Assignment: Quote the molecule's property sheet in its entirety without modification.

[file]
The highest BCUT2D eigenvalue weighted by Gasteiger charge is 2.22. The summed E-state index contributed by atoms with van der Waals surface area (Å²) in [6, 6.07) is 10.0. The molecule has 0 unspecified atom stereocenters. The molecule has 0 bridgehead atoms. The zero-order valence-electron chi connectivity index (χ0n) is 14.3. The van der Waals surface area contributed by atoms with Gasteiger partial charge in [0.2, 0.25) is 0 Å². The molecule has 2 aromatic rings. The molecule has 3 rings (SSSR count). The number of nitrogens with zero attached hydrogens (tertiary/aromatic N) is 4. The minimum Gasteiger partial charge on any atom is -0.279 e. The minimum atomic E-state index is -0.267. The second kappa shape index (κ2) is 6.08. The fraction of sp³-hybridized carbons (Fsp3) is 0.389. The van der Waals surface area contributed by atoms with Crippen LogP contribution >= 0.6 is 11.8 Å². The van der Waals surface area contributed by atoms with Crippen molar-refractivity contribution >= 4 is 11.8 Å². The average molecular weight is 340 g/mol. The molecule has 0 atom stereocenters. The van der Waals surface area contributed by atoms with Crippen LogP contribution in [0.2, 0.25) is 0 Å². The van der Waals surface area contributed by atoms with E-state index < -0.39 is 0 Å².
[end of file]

The highest BCUT2D eigenvalue weighted by Gasteiger charge is 2.22. The summed E-state index contributed by atoms with van der Waals surface area (Å²) in [6, 6.07) is 10.0. The molecule has 0 unspecified atom stereocenters. The molecule has 0 bridgehead atoms. The zero-order valence-electron chi connectivity index (χ0n) is 14.3. The van der Waals surface area contributed by atoms with Gasteiger partial charge in [0.2, 0.25) is 0 Å². The molecule has 2 aromatic rings. The molecule has 3 rings (SSSR count). The number of nitrogens with zero attached hydrogens (tertiary/aromatic N) is 4. The minimum Gasteiger partial charge on any atom is -0.279 e. The minimum atomic E-state index is -0.267. The second kappa shape index (κ2) is 6.08. The fraction of sp³-hybridized carbons (Fsp3) is 0.389. The van der Waals surface area contributed by atoms with Crippen LogP contribution >= 0.6 is 11.8 Å². The van der Waals surface area contributed by atoms with Crippen molar-refractivity contribution >= 4 is 11.8 Å². The average molecular weight is 340 g/mol. The molecule has 0 atom stereocenters. The van der Waals surface area contributed by atoms with Crippen LogP contribution in [0.2, 0.25) is 0 Å². The van der Waals surface area contributed by atoms with E-state index < -0.39 is 0 Å².